NOT Freshman D
Hello and welcome to SOCOMUN XXIV! My name is Amy Mohajer, and I will be one of your co-chairs for NOT Freshman D. I am a senior at SMCHS, and this is my fourth year involved with Model United Nations. MUN is one of my passions because it challenges me to work out of my comfort zone and I enjoy speaking, debating, and working with others to implement effective solutions. I have participated in MUN conferences all over Orange County, UCSB, and Yale University, and this year, I am traveling to Panama for a conference! Besides MUN, I enjoy going to the beach, running, and volunteering at my local homeless shelter.
My goal for all of you is to have a successful experience at SOCOMUN XXIV! In our committee, we will begin debate with speeches given by delegates regarding their country’s solutions on the topic. During committee session, delegates can motion for an informal caucus to form resolution groups among delegates and their country’s solutions. Furthermore, it is imperative to understand your country’s policy and their position regarding the topic. If you have any questions, please do not hesitate to email me at firstname.lastname@example.org. I look forward to meeting you all in committee, and best of luck!
North Korea has been serving under a totalitarian dictatorship and has been investigated for violating Human Rights for many years. The internal conflict of citizens against the government and the external conflict of problematic situations between countries causes a continuous set of issues. Soon after WWII, Korea was annexed and divided into two zones: the Democratic People’s Republic of Korea in the north and the Republic of Korea in the south. North Korea turned to a communist government supported by the Soviet Union while South Korea was democratic and supported by the USA and its allies. In 1950, North Korea invaded South Korea and quickly overwhelmed the territory, beginning the Korean War. A hostile, communist Korea was seen as a threat to Japan and the US, who urged for United Nations intervention. UN forces were sent to push back North Korean forces. This conflict ended in 1953, resulting in 5 million deaths and a ceasefire along the 38th parallel. The 38th parallel was declared a Demilitarized Zone, and the two have been functioning as separate countries ever since.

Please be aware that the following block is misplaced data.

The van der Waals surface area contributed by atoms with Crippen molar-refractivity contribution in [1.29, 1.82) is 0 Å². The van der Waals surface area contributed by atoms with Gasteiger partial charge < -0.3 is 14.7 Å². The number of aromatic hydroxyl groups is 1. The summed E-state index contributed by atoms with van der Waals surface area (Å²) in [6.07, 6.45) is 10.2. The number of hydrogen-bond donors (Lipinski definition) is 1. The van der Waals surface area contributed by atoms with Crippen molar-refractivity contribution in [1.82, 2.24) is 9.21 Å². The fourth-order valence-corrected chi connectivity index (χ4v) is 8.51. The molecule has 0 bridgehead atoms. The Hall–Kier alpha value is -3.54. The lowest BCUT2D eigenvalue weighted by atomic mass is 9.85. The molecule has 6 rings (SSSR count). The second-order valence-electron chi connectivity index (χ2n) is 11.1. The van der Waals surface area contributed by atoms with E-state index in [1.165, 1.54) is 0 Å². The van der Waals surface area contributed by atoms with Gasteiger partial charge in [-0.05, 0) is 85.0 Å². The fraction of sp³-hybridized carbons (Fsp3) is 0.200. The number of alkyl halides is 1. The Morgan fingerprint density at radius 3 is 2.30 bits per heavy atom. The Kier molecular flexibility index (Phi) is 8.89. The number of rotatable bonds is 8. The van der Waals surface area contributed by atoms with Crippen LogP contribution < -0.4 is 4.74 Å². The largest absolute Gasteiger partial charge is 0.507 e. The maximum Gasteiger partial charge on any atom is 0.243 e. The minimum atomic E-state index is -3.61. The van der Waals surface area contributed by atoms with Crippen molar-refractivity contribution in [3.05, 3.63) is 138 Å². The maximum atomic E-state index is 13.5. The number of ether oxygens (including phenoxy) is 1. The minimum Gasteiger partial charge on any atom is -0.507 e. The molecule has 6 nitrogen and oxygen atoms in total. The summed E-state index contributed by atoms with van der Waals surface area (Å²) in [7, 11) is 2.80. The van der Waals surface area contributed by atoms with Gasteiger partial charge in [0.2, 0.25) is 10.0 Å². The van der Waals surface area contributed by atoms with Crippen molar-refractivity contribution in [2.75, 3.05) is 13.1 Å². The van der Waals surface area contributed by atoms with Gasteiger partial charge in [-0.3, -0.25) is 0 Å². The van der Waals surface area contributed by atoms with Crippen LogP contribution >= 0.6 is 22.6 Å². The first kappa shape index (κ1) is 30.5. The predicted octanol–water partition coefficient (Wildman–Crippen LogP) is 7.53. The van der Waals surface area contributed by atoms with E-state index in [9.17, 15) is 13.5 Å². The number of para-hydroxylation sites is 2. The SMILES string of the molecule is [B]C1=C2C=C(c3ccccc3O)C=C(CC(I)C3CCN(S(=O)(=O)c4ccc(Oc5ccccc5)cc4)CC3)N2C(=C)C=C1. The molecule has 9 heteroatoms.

Currently, North Korea has been in violation of possession of nuclear disarmament and poses a threat to various countries. In 2009, North Korea declared they had developed nuclear, chemical, and biological weapons. It reported successful tests of an estimated forty kilotons worth of nuclear material and give no inclination to stop stockpiling weapons of mass destruction. North Korea is no longer a party to the Nuclear Non-Proliferation Treaty and continues to impose military threats to nearby countries. Because of this, Chinese relations with North Korea are unstable. Considering half of Chinese foreign aid is supplied to North Korea and China accounts for over 75% of North Korea’s imports and exports, this crumbing relationship has a huge impact on the availability of resources within the nation.
Moreover, the Democratic People’s Republic of Korea has proven their animosity to conform to international authority. Various UN organizations have investigated and attempted to take action on the issues of North Korea’s irrational military implementations and human rights abuses. First, the IAEA reported various concerns and confirms that North Korea is now a complete nuclear power among our world today. Also, the UN General Assembly urged the Security Council to report the leaders of the Democratic People’s Republic of Korea to the International Criminal Court for prosecution for crimes against humanity. Specifically, North Korea has been guilty of forced labor, starvation, abductions, infanticide, and various forms of torture. Because of this, the Economic and Social Council believes that those held responsible are in violation of human rights and must be held accountable for their crimes. Innovative and effective solutions are imperative for the prosperity of innocent civilians worldwide and for the safety of North Korean citizens.